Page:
|A range of mammals caracal may feed on|
red rock rabbit
Cape grey mongoose
The trouble is that small stock such as sheep and goats are easy prey for these cats and are therefore frequently taken as a substitute for natural prey. The problem is compounded when their natural prey populations have been reduced by injudicious hunting with dogs.
Considering the sheep farmer with numerous resident caracal, it is easy to understand why the caracal are viewed as vermin. It is a problem that cannot be ignored.
The drier areas of southern Africa are best suited to small-stock farming, and the economy of the entire Karoo region is largely dependant on sheep and goats. Young livestock, and young game such as springbok are easily preyed on. When predators prey on the young, there is no increase in stock numbers, an unhealthy situation for a commercial farmer.
Paul and David Collett, both scientists and farmers in the Karoo are tackling the problem head on, in an environmentally friendly way. Paul Collett says they may have come up with a natural solution, simply by controlling caracal numbers.
Many methods have been used to control damage to small stock by the caracal and the oldest of these is the metal trap. It is effective in the hands of a qualified trapper, but it is not selective, also trapping a large percentage of non-target animals such as small antelope, game birds and innocent small predators. Poison as a control would only exacerbate other environmental problems. The use of a well trained and controlled pack of hounds has proved highly successful but only subject to certain criteria being met.
The most satisfactory method it seems is the baited cage trap, but choosing the right bait can be tricky. Using live bait (such as a small rabbit) may work but then it is difficult caring for a caged animal at vast distances. Simply using meat is also pointless as it deteriorates too quickly out in the open. Going a bit more hi-tech using commercial pheromones is also problematic as they are difficult to collect and very expensive to manufacture.
There is however an alternative. Caracals are territorial. Observing the size of territories occupied in the Mountain Zebra national Park, scientists have shown that males dominate larger areas (up to 30 square kilometres) than females (up to 6 square kilometres), moving an average distance of approximately two kilometres per night, whereas females move only one kilometre. And while they roam, they mark their territory by urinating on scent posts around the perimeter. Any new felid approaching the territory sniffs at these scent posts to establish the boundaries of the territory and the identity of the resident cat. Paul Collett investigated whether caracal urine could be used to lure others to a cage trap.
Caged caracal provide a ready source of this scent. While in captivity, caracal urinate repeatedly in certain spots in the cage. Once these are established, Angora goat skins with two months hair growth are placed in the chosen areas, developing a characteristic odour containing pheromones. A piece of this skin is placed in the back of each cage trap as bait, the theory being that other caracal which come to investigate the "scent post", would enter the cage trap, treading on the pedal which causes the door of the cage to close.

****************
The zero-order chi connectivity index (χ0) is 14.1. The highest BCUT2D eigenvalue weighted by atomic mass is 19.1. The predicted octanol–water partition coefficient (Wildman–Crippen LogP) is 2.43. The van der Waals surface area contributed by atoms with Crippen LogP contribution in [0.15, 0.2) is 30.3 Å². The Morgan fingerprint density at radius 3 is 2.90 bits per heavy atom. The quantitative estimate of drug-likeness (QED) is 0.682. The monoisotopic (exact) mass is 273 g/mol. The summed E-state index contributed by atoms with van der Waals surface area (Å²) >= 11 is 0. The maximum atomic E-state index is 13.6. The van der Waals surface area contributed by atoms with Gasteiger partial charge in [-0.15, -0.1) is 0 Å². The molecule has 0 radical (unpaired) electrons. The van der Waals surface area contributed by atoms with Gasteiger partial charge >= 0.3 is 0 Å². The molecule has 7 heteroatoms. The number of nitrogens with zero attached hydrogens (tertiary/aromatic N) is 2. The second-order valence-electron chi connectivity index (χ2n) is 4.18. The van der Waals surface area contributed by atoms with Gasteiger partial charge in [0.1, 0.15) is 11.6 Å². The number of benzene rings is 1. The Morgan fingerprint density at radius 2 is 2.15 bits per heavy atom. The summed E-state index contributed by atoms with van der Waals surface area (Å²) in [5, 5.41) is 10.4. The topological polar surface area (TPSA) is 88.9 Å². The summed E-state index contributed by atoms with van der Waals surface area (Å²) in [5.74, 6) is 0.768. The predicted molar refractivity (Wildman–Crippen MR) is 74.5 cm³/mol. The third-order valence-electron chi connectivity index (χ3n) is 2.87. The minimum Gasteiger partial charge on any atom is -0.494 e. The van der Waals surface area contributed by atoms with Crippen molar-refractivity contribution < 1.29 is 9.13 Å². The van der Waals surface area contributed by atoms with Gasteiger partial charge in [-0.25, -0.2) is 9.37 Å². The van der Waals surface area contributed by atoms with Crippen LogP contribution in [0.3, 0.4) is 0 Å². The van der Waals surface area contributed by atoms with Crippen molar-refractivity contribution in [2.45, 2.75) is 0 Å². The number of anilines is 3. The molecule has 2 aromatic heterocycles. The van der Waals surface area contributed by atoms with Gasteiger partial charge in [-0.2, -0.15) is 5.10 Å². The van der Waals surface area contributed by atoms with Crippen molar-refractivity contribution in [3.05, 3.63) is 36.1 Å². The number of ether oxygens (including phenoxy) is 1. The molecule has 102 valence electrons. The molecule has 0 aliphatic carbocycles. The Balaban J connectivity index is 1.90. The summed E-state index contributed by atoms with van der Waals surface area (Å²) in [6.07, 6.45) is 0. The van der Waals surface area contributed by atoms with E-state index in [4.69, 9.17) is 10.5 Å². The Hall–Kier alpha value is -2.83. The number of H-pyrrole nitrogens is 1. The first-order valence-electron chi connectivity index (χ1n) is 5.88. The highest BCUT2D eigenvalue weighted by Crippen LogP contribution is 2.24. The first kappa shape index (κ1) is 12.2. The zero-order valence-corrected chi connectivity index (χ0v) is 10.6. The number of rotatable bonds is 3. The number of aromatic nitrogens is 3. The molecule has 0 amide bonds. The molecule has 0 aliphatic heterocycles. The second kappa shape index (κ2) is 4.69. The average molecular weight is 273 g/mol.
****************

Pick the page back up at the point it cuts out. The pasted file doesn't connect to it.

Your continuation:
His proposed solution worked. A total of 32 caracal in an 8500 hectare area over one calendar year were trapped in these baited cages.
After studying the effectiveness of different types of urine bait (male only, female only and male and female), his research showed that the most effective was the combination of male and female scent from urine. Furthermore, his studies also showed that the cooler months were a more effective time for capturing caracal. He reasons that the scented goatskin may lose its effectiveness during warmer periods as the odours dissipate more easily. The cooler periods may however simply just coincide with young weaned caracal beginning to roam freely as they try to establish their own territories.
According to the Colletts who now employ this method on their sheep farm in the Karoo, the method is a success. By trapping caracal, they are able to move them to areas with low caracal numbers, or where caracal are not problem animals; game farms springing up in the area providing the most likely new homes. They have observed that when caracal numbers in their region are moderate, that there is an increase in natural prey animals such as hares, steenbok and dassies. Caracal then tend to leave adult livestock untouched, preferring their natural prey instead. Lambs and goat kids however remain too much of a temptation for the caracal. By lambing and kidding in protected areas, and using the cage trap method, losses of livestock can be almost entirely eliminated.
Working with their neighbours, the Colletts are now active in controlling caracal numbers in their region. They keep male and female pairs in cages, long enough to produce enough scented goatskins for further control of caracal numbers. And occasionally the pair produce more than just scented goatskins. They give birth to one or two kittens at a time. And as attitudes begin to change towards these magnificent creatures, farmers are occasionally opening their homes to a new domestic cat.
Copyright 2002, Science in Africa, Science magazine for Africa CC. All Rights Reserved